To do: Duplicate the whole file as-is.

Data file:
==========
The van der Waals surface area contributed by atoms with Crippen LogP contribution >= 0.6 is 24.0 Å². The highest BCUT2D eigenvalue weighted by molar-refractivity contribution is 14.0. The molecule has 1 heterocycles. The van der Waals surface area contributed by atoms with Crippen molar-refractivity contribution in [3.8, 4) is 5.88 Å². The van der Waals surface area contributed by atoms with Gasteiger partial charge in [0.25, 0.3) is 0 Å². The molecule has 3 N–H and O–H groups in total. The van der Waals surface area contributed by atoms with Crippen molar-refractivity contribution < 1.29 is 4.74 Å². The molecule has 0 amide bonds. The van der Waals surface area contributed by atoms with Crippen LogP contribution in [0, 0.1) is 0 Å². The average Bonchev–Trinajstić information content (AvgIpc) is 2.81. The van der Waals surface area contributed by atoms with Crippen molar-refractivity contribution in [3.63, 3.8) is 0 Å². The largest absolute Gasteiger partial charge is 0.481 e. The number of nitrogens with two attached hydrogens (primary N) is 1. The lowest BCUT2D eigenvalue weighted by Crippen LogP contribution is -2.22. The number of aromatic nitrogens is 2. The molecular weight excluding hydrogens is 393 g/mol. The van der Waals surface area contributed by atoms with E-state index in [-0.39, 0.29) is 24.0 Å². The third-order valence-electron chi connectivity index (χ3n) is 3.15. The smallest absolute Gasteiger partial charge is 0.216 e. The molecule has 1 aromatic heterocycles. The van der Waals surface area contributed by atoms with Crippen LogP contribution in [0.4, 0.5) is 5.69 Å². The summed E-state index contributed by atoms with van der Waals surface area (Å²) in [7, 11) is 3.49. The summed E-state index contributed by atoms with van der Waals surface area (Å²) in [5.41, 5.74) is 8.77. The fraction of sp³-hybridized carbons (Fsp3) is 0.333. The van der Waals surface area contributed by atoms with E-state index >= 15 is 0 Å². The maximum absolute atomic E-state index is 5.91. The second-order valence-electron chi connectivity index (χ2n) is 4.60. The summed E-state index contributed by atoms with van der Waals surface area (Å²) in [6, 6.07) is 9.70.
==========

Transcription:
The van der Waals surface area contributed by atoms with Crippen LogP contribution >= 0.6 is 24.0 Å². The highest BCUT2D eigenvalue weighted by molar-refractivity contribution is 14.0. The molecule has 1 heterocycles. The van der Waals surface area contributed by atoms with Crippen molar-refractivity contribution in [3.8, 4) is 5.88 Å². The van der Waals surface area contributed by atoms with Gasteiger partial charge in [0.25, 0.3) is 0 Å². The molecule has 3 N–H and O–H groups in total. The van der Waals surface area contributed by atoms with Crippen molar-refractivity contribution < 1.29 is 4.74 Å². The molecule has 0 amide bonds. The van der Waals surface area contributed by atoms with Crippen LogP contribution in [0, 0.1) is 0 Å². The average Bonchev–Trinajstić information content (AvgIpc) is 2.81. The van der Waals surface area contributed by atoms with Crippen molar-refractivity contribution in [3.63, 3.8) is 0 Å². The largest absolute Gasteiger partial charge is 0.481 e. The number of nitrogens with two attached hydrogens (primary N) is 1. The lowest BCUT2D eigenvalue weighted by Crippen LogP contribution is -2.22. The number of aromatic nitrogens is 2. The molecular weight excluding hydrogens is 393 g/mol. The van der Waals surface area contributed by atoms with E-state index in [-0.39, 0.29) is 24.0 Å². The third-order valence-electron chi connectivity index (χ3n) is 3.15. The smallest absolute Gasteiger partial charge is 0.216 e. The molecule has 1 aromatic heterocycles. The van der Waals surface area contributed by atoms with Crippen LogP contribution in [0.4, 0.5) is 5.69 Å². The summed E-state index contributed by atoms with van der Waals surface area (Å²) in [7, 11) is 3.49. The summed E-state index contributed by atoms with van der Waals surface area (Å²) in [5.41, 5.74) is 8.77. The fraction of sp³-hybridized carbons (Fsp3) is 0.333. The van der Waals surface area contributed by atoms with E-state index >= 15 is 0 Å². The maximum absolute atomic E-state index is 5.91. The second-order valence-electron chi connectivity index (χ2n) is 4.60. The summed E-state index contributed by atoms with van der Waals surface area (Å²) in [6, 6.07) is 9.70.